The present study is based on the second release catalogue 13 of galaxy distances and peculiar velocities, Cosmicflows-2, which extends sparsely to recession velocities of 30,000 km s−1 (redshift z ≈ 0.1). It consists of 8,161 entries with high density of coverage inside 10,000 km s−1. Here we used a grouped version of the Cosmicflows-2 data, in which all galaxies forming a group (of two or more) are merged to one data entry. The grouped Cosmicflows-2 data consists of 4,885 entries. Six methodologies are used for distance estimation: Cepheid star pulsations; the luminosity terminus of stars at the tip of the red giant branch; surface brightness fluctuations of the ensemble of stars in elliptical galaxies; type Ia supernovae; the fundamental plane in luminosity, radius and velocity dispersion of elliptical galaxies; and the Tully–Fisher (TF) correlation between the luminosities and rotation rates of spiral galaxies.
Wiener filter and constrained realizations
In the standard model of cosmology, the linear velocity field constitutes a Gaussian random vector field
. The Cosmicflows-2 dataset, as all other available velocity surveys, provides a sparse, incomplete, inhomogeneous and very noisy sampling of the observed flow. The Bayesian formalism of the Wiener filter and constrained realizations provides the optimal methodology for the reconstruction (estimation) of the underlying velocity field and the associated uncertainties in the linear regime
The cosmic web is defined here by the means of the V-web model 17 . The normalized velocity shear tensor at a given grid cell is defined by:
The standard definition of the velocity shear tensor is modified here by the Hubble constant (H 0) normalization, which makes it dimensionless. The minus sign is introduced so that a positive eigenvalue corresponds to a contraction. Eigenvalues are ordered by decreasing value, hence points in the direction of maximum collapse and points toward maximum expansion.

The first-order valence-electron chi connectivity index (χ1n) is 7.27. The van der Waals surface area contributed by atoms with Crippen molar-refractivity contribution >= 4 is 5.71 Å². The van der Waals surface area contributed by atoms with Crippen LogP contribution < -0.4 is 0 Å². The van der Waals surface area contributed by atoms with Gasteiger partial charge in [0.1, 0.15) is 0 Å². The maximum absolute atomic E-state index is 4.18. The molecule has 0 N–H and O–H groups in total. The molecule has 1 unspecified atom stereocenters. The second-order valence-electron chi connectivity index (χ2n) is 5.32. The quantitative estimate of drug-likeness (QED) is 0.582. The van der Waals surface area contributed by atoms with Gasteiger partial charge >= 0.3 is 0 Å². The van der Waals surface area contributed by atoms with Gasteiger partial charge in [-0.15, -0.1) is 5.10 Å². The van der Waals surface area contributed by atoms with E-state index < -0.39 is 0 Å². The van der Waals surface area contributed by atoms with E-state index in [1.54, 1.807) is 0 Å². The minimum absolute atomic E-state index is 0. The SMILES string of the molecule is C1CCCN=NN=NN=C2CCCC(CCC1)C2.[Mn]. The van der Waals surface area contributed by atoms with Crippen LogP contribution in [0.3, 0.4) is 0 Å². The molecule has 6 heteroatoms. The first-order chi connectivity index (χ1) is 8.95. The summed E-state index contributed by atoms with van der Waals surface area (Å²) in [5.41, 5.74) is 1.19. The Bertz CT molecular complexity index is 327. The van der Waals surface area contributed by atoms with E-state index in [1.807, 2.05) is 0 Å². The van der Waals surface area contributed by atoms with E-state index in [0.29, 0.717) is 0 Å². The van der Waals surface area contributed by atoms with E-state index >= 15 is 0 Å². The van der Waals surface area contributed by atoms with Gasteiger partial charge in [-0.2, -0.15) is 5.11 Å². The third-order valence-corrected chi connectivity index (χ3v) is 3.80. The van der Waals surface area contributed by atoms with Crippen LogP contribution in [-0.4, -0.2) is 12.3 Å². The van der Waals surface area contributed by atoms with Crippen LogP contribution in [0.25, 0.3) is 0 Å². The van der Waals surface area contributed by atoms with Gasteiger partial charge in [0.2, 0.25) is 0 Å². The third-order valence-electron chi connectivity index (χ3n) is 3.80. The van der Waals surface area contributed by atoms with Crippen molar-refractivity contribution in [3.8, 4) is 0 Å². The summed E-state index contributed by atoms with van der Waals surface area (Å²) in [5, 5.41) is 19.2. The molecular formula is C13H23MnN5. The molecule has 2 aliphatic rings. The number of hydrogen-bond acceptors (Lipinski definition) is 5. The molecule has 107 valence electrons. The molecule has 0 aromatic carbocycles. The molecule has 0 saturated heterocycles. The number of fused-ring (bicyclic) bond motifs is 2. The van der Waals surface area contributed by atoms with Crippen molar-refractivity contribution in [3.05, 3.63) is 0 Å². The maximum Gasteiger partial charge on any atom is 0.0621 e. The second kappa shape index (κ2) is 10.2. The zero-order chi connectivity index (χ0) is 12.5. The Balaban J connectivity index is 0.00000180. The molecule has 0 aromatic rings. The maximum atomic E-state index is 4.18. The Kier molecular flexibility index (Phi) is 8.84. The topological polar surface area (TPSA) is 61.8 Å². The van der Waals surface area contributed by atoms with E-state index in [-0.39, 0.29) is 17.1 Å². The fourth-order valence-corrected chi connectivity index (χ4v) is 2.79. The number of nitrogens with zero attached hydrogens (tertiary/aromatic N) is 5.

The V-web model starts with the continuous velocity field and its associated velocity shear tensor (Equation (1)). Consider a given point in space at which the shear tensor is evaluated, and thereby its eigenvalues and eigenvectors. The V-web is defined by a threshold value (λ th) — a free parameter that defines the web. The number of eigenvalues above λ th defines the web classification at that point: 0, 1, 2 or 3 corresponds to the point being a void, sheet, filament or knot.
The V-web is defined by the effective resolution of the velocity field and by the value of the threshold. Here a Gaussian smoothing of R s = 250 km s−1 and λ th = 0.04 are assumed.
The sources and sinks of the velocity field, namely the repellers and attractors, are closely associated with the voids and knots of the V-web. The voids (knots) are regions of diverging (converging) flow, namely regions where the Hessian of the velocity potential is negative (positive) definite, yet these regions are in general moving with respect to the CMB frame of reference. The repellers and attractors are defined here as stationary voids and knots respectively, and hence correspond to local extrema of the gravitational potential. Note that the Great Attractor, which moves towards the Shapley attractor 14 , is not an attractor as defined here.
Multipole expansion of the flow
A first-order expansion of a potential (that is, irrotational) velocity field, v(r), around a point labeled by 0 yields: where v 0,α and Σ αβ are evaluated at the point 0. This expansion is equivalent to a dipole and quadrupole expansion of the (velocity) potential. The flow in a sphere of radius R is modelled here as the sum of a bulk flow, V bulk(R), and a shear term, Σ αβ (R), in the manner of Equation (2). The parameters of the model (that is, the bulk velocity vector and the symmetric tensor) are found by minimizing the quadratic residual between the model and the actual velocity field, with a spherical top-hat window function weighting.